Pakistan resolution passed: The climax of Muslim communalism was the resolution passed by the Muslim League at its annual session in Lahore on 24 March 1940, wherein the establishment of an independent sovereign Muslim state was adopted. In the 1945 general elections, the Labour Party won a landslide victory and Clement Attlee became the Prime Minister of England. The war wearied Englishmen yearned for peace and wanted to transfer the responsibility of governance of India to the representative of Indian. But the Muslim League insisted that the British divide India before it quit and when the Cabinet Mission plan failed to recommend the creation of Pakistan, Jinnah gave a call to the Muslims to resort to direct action to achieve Pakistan. On 16 August 1946, the League decided to observe a hartal.

Massacre of Hindus: At that time the Premier of Bengal was H.S.Suhrawardy, a Muslim Leaguer who also held the Law and Order portfolio. The police force was largely manned by Muslims and the Hindu officers had been transferred from all key positions. On 16th August, a public holiday was declared and thousands of Muslim thugs were supplied with lethal weapons by the Suhrawardy government. The same afternoon Suhrawardy addressed a huge gathering and carnage followed in Calcutta for four days claiming more than 7000 lives. Some 15,000 were injured. In East Bengal, Ghulam Sarwar, a thug gathered around 1000 armed men and terrorized the Hindus of Noakhali. The Hindus were forced to pay tributes or face forcible conversion or death. Even small children were killed by the mobs and in one place a three year old child was killed and nailed to the door. From Calcutta the communal frenzy spread to UP, Bombay, Punjab, N.W.F.P. and Sind. In March 1947, Mountbatten was sworn in as the new Viceroy of India. He convinced the Congress leaders of the futility of opposing Partition in order to prevent India from bleeding. Thus India attained Independence on August 15, 1947, but its western and eastern territories were separated to form Pakistan.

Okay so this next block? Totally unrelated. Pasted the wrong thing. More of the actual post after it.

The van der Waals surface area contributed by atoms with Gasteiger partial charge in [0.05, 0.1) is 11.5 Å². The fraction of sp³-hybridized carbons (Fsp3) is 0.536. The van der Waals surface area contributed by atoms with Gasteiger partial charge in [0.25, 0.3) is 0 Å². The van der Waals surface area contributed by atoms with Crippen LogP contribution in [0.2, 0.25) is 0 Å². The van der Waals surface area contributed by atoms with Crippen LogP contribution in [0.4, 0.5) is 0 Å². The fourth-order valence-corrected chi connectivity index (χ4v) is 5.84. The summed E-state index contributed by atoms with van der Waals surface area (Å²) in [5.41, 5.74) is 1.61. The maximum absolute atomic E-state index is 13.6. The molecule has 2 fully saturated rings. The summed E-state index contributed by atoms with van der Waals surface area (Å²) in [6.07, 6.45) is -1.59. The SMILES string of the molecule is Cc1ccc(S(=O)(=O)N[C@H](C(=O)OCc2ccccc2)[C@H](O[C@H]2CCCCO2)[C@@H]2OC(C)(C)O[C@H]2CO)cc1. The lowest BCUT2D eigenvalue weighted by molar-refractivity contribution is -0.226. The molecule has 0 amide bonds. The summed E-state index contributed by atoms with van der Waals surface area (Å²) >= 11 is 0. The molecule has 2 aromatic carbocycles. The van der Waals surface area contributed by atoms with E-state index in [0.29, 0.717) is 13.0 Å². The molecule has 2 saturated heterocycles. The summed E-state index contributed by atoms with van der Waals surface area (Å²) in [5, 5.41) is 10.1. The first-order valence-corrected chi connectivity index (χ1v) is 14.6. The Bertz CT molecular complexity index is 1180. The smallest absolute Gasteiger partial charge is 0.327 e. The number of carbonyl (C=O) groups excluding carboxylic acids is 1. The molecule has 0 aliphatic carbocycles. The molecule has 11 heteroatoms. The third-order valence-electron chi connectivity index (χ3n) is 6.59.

Subash Chandra Bose and the Indian National Army

In his book History of Freedom Movement in India, eminent historian, R.C.Majumdar writes that it was due to the role of Subash Chandra Bose and the activities of the Indian National Army that made the British to leave India. According to him this fact was mentioned by Clement Atlee (the Prime Minister of Britain when India gained Independence) to P.B.Chakravarthi, the ex Chief Justice who was acting as Governor of West Bengal when Atlee visited India and stayed in the Raj Bhavan, Calcutta for two days in 1956.